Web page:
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Tuesday, July 25, 2006 


ACS intensifies its efforts on Caribbean Sea Initiative

Tuesday, July 25, 2006

PORT OF SPAIN, Trinidad: The First Meeting of the Follow-Up Commission for the Caribbean Sea Initiative, will be held on Thursday, July 27, 2006, at the Association of Caribbean States (ACS) Secretariat in Port of Spain, Trinidad and Tobago to move ahead in the work undertaken by the ACS in this respect.

The ACS hosted its first meeting on the Caribbean Sea in May of 2003, at which time the Technical Advisory Group (TAG) had examined the status of the proposal for securing the international recognition of the Caribbean Sea as a Special Area in the context of Sustainable Development.

The ACS Ministers, at their ordinary meeting in Port of Spain in March of this year, agreed on the creation of a Follow-Up Commission which would build on the work already done by the TAG, devising a work programme not only to implement the Caribbean Sea Initiative and the UNGA Res. 59/230, "Promoting an Integrated Approach to the Caribbean Area in the Context of Sustainable Development", but more importantly to ensure that a future resolution captures more of the essence of the proposal from the ACS. The Commission's composition will also benefit from participation of representatives of the ACS Member States.

As ACS Legal Adviser, Sheldon McDonald, explains, "This new structure is qualitatively different from the TAG. The former, while doing valuable work was purely advisory. This Commission is an inter-governmental agency, with a multi-disciplinary composition to ensure that it is able to tackle all the critical issues involved in securing acceptance by the international community of the need to declare the Caribbean Sea a Special Area in the context of sustainable development."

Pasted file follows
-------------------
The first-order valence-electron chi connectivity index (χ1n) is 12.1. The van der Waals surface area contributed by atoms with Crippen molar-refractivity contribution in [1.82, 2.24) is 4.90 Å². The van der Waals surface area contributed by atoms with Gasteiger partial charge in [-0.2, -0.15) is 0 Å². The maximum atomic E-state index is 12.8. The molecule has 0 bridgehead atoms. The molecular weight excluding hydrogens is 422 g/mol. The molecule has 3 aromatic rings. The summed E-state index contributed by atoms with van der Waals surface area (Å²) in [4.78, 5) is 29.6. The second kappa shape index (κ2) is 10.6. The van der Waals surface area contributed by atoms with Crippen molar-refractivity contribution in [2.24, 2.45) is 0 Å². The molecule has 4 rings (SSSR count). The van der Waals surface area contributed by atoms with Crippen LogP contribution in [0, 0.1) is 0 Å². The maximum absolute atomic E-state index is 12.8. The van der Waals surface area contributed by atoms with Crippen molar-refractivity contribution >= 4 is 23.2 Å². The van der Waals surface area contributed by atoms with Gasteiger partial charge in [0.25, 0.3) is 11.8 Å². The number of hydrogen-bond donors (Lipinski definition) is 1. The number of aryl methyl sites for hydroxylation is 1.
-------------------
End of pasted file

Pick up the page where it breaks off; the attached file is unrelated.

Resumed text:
Though this first meeting is expected to deal with the Commission's structure, financing and procedures, its future activities are essential to the implementation of the Caribbean Sea initiative, which will bestow on the peoples of the Greater Caribbean the power to tackle the uses and abuses of the Caribbean Sea. This will be achieved by seeking to ensure greater harmonisation of the planning and implementation of the numerous activities which directly and indirectly impact upon the Caribbean.

The inaugural meeting, apart from deciding on procedural issues, will begin to tackle the mandate to develop an action-oriented programme of work. Additionally, the meeting will plan the strategies to be utilised to ensure that the issue is fully ventilated at the Sixty-First Session of the UN General Assembly later this year. In this regard, plans are already advanced for the holding of a special meeting of the Commission at the UN Headquarters coinciding with the debate on resolution 59/230.

The Association of Caribbean States is the organization for consultation, cooperation and concerted action in trade, transport, sustainable tourism and natural disasters in the Greater Caribbean. Its Member States are Antigua & Barbuda, The Bahamas, Barbados, Belize, Colombia, Costa Rica, Cuba, Dominica, Dominican Republic, El Salvador, Grenada, Guatemala, Guyana, Haiti, Honduras, Mexico, Jamaica, Nicaragua, Panama, St. Kitts & Nevis, St. Lucia, St. Vincent & the Grenadines, Suriname, Trinidad & Tobago and Venezuela. Its Associate Members are Aruba, France on behalf of French Guiana, Guadeloupe, and Martinique, and the Netherlands Antilles.

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